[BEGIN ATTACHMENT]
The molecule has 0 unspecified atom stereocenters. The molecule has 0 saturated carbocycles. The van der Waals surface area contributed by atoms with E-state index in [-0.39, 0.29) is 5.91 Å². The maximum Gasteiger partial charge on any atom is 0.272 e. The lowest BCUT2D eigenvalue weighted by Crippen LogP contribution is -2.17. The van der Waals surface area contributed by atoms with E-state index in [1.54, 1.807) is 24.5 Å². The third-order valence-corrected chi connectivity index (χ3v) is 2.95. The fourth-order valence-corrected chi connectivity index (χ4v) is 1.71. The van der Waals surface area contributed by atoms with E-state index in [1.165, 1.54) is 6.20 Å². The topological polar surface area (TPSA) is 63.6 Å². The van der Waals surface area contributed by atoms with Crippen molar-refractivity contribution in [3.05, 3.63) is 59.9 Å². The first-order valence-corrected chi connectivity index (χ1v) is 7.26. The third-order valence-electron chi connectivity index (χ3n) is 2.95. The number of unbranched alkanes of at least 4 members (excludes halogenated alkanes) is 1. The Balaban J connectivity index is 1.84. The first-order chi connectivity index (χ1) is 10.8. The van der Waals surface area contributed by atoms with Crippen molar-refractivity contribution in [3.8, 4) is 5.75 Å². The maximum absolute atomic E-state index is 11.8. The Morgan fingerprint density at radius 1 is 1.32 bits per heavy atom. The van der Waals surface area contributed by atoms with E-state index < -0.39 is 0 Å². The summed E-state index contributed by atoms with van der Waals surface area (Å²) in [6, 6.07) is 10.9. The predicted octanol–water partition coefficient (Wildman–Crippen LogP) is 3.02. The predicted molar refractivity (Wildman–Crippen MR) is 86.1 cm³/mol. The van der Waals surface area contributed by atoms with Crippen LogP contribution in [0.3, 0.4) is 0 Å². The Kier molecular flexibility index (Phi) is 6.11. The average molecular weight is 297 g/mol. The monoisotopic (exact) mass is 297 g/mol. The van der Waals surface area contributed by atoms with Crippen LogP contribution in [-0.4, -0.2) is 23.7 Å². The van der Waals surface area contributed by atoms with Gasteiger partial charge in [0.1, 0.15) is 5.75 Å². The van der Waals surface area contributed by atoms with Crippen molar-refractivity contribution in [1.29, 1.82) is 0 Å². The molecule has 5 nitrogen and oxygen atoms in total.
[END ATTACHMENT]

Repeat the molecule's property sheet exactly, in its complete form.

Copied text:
The molecule has 0 unspecified atom stereocenters. The molecule has 0 saturated carbocycles. The van der Waals surface area contributed by atoms with E-state index in [-0.39, 0.29) is 5.91 Å². The maximum Gasteiger partial charge on any atom is 0.272 e. The lowest BCUT2D eigenvalue weighted by Crippen LogP contribution is -2.17. The van der Waals surface area contributed by atoms with E-state index in [1.54, 1.807) is 24.5 Å². The third-order valence-corrected chi connectivity index (χ3v) is 2.95. The fourth-order valence-corrected chi connectivity index (χ4v) is 1.71. The van der Waals surface area contributed by atoms with E-state index in [1.165, 1.54) is 6.20 Å². The topological polar surface area (TPSA) is 63.6 Å². The van der Waals surface area contributed by atoms with Crippen molar-refractivity contribution in [3.05, 3.63) is 59.9 Å². The first-order valence-corrected chi connectivity index (χ1v) is 7.26. The third-order valence-electron chi connectivity index (χ3n) is 2.95. The number of unbranched alkanes of at least 4 members (excludes halogenated alkanes) is 1. The Balaban J connectivity index is 1.84. The first-order chi connectivity index (χ1) is 10.8. The van der Waals surface area contributed by atoms with Crippen molar-refractivity contribution in [3.8, 4) is 5.75 Å². The maximum absolute atomic E-state index is 11.8. The Morgan fingerprint density at radius 1 is 1.32 bits per heavy atom. The van der Waals surface area contributed by atoms with E-state index < -0.39 is 0 Å². The summed E-state index contributed by atoms with van der Waals surface area (Å²) in [6, 6.07) is 10.9. The predicted octanol–water partition coefficient (Wildman–Crippen LogP) is 3.02. The predicted molar refractivity (Wildman–Crippen MR) is 86.1 cm³/mol. The van der Waals surface area contributed by atoms with Crippen LogP contribution in [0.3, 0.4) is 0 Å². The Kier molecular flexibility index (Phi) is 6.11. The average molecular weight is 297 g/mol. The monoisotopic (exact) mass is 297 g/mol. The van der Waals surface area contributed by atoms with Crippen LogP contribution in [-0.4, -0.2) is 23.7 Å². The van der Waals surface area contributed by atoms with Gasteiger partial charge in [0.1, 0.15) is 5.75 Å². The van der Waals surface area contributed by atoms with Crippen molar-refractivity contribution in [1.29, 1.82) is 0 Å². The molecule has 5 nitrogen and oxygen atoms in total.